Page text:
1. Changing attitudes towards peace at both local and national level and by both rights bearers and duty bearers and in the same vein shifting consciousness so that individual commitment and capacity for the peaceful resolution of conflicts and for resisting mobilization is strengthened.
  2. Functioning systems and institutions, institutional performance in this case considers formal (e.g., governments, legal systems and economic institutions) and informal (e.g., traditional mechanisms for resolving disputes, family, clan/tribe) social structures that are performing well and contribute to conflict management and/or mitigation.
  3. Resources of war, the availability of small arms as well as cluster munitions in Zambia particularly at border districts is reduced.

The 2014-2018 strategic plan builds upon the good work that SACCORD has been doing in the past years since its existence and there is hope that with the level to which the organization has grown, where a number of structures and policies have been put in place, the organization will be able to successfully implement important activities that will transform and impact positively on the lives of the people. This will largely depend on the improved SACCORD structures and these structures include the Board, Secretariat headed by the Executive Director and supported by Accounts, Administration and Programmes Department, the Provincial and Constituency Co-ordinators in Zambia, Regional Co-ordinators in the sub-region and the lowest structures of SACCORD namely, the Community Action Groups (AGs) charged with the responsibility of implementing community activities on behalf of the Secretariat. The AGs are complemented by the Human Rights and Conflict Resolutions Centres (HRCRCs) which are headed by full time staff in various districts of the country.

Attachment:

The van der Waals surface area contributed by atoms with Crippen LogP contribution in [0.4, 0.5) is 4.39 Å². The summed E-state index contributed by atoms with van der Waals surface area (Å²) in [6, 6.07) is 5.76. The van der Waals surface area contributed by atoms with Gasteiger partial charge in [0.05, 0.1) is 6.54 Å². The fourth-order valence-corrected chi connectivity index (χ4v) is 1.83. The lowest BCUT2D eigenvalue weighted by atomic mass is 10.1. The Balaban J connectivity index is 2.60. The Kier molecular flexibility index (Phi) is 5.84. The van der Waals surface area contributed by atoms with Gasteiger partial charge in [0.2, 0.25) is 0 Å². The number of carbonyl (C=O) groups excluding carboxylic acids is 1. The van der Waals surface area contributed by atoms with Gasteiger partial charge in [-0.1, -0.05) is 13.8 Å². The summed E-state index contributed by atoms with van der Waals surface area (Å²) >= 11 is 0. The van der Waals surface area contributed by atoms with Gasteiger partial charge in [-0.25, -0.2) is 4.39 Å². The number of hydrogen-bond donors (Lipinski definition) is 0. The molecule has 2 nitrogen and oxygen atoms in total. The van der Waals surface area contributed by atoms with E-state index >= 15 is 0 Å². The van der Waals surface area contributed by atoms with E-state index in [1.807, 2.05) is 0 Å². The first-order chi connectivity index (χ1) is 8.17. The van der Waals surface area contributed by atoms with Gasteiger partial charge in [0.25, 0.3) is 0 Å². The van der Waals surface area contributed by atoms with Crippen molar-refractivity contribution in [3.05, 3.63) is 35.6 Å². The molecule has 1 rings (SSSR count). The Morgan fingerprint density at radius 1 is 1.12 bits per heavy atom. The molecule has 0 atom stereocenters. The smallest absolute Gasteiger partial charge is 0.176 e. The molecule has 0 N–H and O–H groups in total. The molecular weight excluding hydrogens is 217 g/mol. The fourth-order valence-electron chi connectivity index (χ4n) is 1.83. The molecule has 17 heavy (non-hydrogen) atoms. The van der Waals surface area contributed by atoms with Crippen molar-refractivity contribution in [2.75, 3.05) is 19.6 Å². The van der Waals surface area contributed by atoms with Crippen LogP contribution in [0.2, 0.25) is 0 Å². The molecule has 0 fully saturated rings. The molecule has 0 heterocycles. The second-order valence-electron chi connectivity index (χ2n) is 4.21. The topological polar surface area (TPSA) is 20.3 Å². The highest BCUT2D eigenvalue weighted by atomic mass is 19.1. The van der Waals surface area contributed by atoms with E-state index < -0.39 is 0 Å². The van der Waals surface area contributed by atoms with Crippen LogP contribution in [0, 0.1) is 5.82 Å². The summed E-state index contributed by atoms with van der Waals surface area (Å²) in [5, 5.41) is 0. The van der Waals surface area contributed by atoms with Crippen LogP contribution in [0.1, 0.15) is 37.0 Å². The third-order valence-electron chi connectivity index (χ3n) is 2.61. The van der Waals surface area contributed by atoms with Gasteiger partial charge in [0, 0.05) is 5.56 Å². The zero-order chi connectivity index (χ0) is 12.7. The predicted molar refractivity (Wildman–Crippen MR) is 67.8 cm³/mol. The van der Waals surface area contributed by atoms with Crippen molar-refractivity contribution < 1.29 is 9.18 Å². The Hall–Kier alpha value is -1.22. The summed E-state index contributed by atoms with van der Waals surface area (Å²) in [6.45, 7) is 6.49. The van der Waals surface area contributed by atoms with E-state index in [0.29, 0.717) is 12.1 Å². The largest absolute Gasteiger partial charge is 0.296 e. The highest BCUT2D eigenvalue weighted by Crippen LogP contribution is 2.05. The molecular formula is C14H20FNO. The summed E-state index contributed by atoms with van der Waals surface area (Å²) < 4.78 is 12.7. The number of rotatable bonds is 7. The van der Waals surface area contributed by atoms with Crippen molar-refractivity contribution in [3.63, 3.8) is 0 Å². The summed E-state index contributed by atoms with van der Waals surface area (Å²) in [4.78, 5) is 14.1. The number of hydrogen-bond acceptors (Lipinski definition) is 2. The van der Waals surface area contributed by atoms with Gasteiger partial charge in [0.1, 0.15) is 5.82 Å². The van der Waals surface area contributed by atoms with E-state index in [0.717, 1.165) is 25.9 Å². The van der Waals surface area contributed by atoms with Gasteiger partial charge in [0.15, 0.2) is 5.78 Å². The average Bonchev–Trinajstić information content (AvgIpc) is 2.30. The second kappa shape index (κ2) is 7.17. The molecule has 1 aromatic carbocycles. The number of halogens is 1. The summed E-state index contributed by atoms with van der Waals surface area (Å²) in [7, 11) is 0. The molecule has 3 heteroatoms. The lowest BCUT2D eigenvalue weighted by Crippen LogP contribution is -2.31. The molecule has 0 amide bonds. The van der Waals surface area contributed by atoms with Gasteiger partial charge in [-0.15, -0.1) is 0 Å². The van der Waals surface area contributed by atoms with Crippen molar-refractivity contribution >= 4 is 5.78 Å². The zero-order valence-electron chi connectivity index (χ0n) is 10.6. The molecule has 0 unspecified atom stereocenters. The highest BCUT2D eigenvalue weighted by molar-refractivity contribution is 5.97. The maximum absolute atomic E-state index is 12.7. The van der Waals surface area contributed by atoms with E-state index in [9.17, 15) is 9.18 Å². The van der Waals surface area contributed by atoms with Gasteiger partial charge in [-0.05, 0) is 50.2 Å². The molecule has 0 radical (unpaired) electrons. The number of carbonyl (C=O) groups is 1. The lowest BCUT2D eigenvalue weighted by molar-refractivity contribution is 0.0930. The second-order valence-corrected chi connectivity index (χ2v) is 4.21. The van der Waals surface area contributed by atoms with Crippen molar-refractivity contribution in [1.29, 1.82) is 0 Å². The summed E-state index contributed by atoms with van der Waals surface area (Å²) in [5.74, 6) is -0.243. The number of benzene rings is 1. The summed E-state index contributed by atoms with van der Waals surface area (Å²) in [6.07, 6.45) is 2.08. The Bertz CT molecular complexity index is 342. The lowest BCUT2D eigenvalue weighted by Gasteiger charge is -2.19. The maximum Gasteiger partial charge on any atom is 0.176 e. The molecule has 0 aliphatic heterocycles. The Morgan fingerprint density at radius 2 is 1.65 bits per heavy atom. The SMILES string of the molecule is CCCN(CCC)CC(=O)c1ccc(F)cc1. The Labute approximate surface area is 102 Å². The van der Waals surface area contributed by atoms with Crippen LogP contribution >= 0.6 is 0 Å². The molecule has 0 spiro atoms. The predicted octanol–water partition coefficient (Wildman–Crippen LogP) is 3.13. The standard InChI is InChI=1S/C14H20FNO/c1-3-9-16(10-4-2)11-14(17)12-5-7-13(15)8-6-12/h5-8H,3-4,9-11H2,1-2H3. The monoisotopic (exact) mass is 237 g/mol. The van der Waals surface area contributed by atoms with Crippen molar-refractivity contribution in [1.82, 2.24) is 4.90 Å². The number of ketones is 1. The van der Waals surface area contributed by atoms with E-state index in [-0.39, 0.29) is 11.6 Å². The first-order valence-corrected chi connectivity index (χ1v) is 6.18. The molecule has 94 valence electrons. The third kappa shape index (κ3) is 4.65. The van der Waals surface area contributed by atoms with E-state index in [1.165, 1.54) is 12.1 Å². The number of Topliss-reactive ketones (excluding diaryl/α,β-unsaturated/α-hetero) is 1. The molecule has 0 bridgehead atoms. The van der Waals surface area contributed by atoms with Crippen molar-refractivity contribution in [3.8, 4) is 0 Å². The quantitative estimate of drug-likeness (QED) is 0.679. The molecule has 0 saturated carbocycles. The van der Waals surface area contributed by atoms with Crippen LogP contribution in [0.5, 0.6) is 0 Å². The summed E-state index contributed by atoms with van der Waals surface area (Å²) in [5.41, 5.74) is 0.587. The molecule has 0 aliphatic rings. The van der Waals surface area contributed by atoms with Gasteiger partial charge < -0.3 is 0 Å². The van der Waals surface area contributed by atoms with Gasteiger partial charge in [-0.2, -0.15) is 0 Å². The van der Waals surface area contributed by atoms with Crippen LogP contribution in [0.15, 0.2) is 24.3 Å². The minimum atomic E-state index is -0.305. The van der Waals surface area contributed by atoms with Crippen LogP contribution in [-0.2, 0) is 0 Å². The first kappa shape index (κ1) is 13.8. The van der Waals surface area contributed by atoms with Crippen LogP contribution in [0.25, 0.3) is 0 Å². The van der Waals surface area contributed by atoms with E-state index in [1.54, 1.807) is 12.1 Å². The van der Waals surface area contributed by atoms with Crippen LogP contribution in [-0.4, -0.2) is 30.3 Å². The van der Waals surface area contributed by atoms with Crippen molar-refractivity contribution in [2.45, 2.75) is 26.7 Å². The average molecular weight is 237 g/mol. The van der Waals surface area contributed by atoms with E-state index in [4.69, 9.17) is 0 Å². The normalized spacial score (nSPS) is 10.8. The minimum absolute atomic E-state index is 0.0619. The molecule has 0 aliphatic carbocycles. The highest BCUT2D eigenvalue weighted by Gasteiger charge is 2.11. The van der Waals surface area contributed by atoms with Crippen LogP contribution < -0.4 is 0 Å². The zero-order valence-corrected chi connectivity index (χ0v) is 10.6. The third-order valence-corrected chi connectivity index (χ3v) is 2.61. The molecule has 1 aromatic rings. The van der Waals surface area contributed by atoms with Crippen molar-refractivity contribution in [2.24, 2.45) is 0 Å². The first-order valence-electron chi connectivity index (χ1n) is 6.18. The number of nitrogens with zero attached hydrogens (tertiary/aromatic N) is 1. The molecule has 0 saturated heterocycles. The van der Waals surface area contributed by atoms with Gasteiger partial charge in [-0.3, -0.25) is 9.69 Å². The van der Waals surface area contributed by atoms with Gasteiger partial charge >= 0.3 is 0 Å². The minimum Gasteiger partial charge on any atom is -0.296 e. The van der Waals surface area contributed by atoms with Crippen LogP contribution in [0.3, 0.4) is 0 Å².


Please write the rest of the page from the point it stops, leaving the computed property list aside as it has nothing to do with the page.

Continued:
The 2014-2018 SACCORD strategic plan contains SACCORD’s four key programmes whose aim is to contribute to the promotion of peace and democracy in Zambia and the Southern African region. These programmes are: 1) Peacebuilding Programme (PP), 2) Accountability and Good Governance (AGOGO) Programme, 3) Human Rights and Access to Justice Programme (HRAJP), and 4) Organization Capacity and Development Programme (OCDP).

Under these thematic programmes, SACCORD will also implement a number of activities around areas of decentralization, human rights monitoring, torture, monitoring mines, promotion of dialogue, budget tracking, promotion of freedoms of rights to assembly and association, constitution awareness and election activities among others. The plan will utilize the following implementation strategies to achieve its impact: lobbying and advocacy, research, strategic networking with regional economic bodies, development of peace building mechanisms and tools, training for action groups, media engagement, policy engagement at the local, national and regional levels, withdrawal of resources of war (small arms in the districts) and monitoring of the elimination of cluster ammunitions especially at the border points, human rights monitoring and documentation among others.